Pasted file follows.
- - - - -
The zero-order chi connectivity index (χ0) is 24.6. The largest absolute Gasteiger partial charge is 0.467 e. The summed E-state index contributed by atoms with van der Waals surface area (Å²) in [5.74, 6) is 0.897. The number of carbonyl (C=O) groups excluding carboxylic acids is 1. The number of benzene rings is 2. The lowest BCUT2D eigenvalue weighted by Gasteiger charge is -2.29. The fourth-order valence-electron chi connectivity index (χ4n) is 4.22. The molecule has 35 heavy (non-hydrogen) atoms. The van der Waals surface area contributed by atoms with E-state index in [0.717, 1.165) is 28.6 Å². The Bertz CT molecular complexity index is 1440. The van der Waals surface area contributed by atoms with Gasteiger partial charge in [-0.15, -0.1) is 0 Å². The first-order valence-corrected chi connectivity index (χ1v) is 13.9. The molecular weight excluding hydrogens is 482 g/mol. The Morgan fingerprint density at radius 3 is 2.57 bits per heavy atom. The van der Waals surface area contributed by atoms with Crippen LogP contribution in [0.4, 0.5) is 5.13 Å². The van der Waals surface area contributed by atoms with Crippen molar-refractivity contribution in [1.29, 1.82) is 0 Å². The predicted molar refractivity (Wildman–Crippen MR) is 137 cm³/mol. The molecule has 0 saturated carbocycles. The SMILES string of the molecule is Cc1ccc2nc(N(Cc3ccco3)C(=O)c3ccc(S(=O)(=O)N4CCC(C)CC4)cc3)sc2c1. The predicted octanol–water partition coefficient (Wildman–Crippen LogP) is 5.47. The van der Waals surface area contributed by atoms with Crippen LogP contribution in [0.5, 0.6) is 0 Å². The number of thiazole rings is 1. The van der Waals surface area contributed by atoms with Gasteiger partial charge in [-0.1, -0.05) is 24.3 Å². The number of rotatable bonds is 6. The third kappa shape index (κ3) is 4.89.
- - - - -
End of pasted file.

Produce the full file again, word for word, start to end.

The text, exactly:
The zero-order chi connectivity index (χ0) is 24.6. The largest absolute Gasteiger partial charge is 0.467 e. The summed E-state index contributed by atoms with van der Waals surface area (Å²) in [5.74, 6) is 0.897. The number of carbonyl (C=O) groups excluding carboxylic acids is 1. The number of benzene rings is 2. The lowest BCUT2D eigenvalue weighted by Gasteiger charge is -2.29. The fourth-order valence-electron chi connectivity index (χ4n) is 4.22. The molecule has 35 heavy (non-hydrogen) atoms. The van der Waals surface area contributed by atoms with E-state index in [0.717, 1.165) is 28.6 Å². The Bertz CT molecular complexity index is 1440. The van der Waals surface area contributed by atoms with Gasteiger partial charge in [-0.15, -0.1) is 0 Å². The first-order valence-corrected chi connectivity index (χ1v) is 13.9. The molecular weight excluding hydrogens is 482 g/mol. The Morgan fingerprint density at radius 3 is 2.57 bits per heavy atom. The van der Waals surface area contributed by atoms with Crippen LogP contribution in [0.4, 0.5) is 5.13 Å². The van der Waals surface area contributed by atoms with Crippen molar-refractivity contribution in [1.29, 1.82) is 0 Å². The predicted molar refractivity (Wildman–Crippen MR) is 137 cm³/mol. The molecule has 0 saturated carbocycles. The SMILES string of the molecule is Cc1ccc2nc(N(Cc3ccco3)C(=O)c3ccc(S(=O)(=O)N4CCC(C)CC4)cc3)sc2c1. The predicted octanol–water partition coefficient (Wildman–Crippen LogP) is 5.47. The van der Waals surface area contributed by atoms with Crippen LogP contribution in [0.5, 0.6) is 0 Å². The number of thiazole rings is 1. The van der Waals surface area contributed by atoms with Gasteiger partial charge in [-0.1, -0.05) is 24.3 Å². The number of rotatable bonds is 6. The third kappa shape index (κ3) is 4.89.